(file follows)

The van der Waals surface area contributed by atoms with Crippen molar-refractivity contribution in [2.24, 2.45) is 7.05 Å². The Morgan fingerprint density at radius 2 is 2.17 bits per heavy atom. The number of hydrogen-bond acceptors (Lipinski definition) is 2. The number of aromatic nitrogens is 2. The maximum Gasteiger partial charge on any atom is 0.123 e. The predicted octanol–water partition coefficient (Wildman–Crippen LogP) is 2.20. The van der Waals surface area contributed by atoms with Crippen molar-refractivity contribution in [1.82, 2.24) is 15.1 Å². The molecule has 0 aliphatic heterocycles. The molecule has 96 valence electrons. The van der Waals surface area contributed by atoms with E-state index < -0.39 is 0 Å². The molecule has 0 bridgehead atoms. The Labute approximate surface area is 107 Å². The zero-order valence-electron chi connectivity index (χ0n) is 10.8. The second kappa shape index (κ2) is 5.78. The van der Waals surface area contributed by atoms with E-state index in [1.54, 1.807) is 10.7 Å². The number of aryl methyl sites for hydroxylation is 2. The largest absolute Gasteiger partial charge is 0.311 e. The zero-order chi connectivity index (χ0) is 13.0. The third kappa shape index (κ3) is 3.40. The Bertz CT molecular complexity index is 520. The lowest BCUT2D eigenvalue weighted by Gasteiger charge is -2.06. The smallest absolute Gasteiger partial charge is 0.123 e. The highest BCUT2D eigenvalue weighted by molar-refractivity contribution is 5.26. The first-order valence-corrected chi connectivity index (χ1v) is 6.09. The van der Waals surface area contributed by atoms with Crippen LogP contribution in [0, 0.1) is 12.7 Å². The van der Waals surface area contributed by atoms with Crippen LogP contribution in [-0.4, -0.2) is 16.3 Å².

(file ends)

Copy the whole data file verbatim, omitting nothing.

The van der Waals surface area contributed by atoms with Crippen molar-refractivity contribution in [2.24, 2.45) is 7.05 Å². The Morgan fingerprint density at radius 2 is 2.17 bits per heavy atom. The number of hydrogen-bond acceptors (Lipinski definition) is 2. The number of aromatic nitrogens is 2. The maximum Gasteiger partial charge on any atom is 0.123 e. The predicted octanol–water partition coefficient (Wildman–Crippen LogP) is 2.20. The van der Waals surface area contributed by atoms with Crippen molar-refractivity contribution in [1.82, 2.24) is 15.1 Å². The molecule has 0 aliphatic heterocycles. The molecule has 96 valence electrons. The van der Waals surface area contributed by atoms with E-state index < -0.39 is 0 Å². The molecule has 0 bridgehead atoms. The Labute approximate surface area is 107 Å². The zero-order valence-electron chi connectivity index (χ0n) is 10.8. The second kappa shape index (κ2) is 5.78. The van der Waals surface area contributed by atoms with E-state index in [1.54, 1.807) is 10.7 Å². The number of aryl methyl sites for hydroxylation is 2. The largest absolute Gasteiger partial charge is 0.311 e. The zero-order chi connectivity index (χ0) is 13.0. The third kappa shape index (κ3) is 3.40. The Bertz CT molecular complexity index is 520. The lowest BCUT2D eigenvalue weighted by Gasteiger charge is -2.06. The smallest absolute Gasteiger partial charge is 0.123 e. The highest BCUT2D eigenvalue weighted by molar-refractivity contribution is 5.26. The first-order valence-corrected chi connectivity index (χ1v) is 6.09. The van der Waals surface area contributed by atoms with Crippen LogP contribution in [0, 0.1) is 12.7 Å². The van der Waals surface area contributed by atoms with Crippen LogP contribution in [-0.4, -0.2) is 16.3 Å².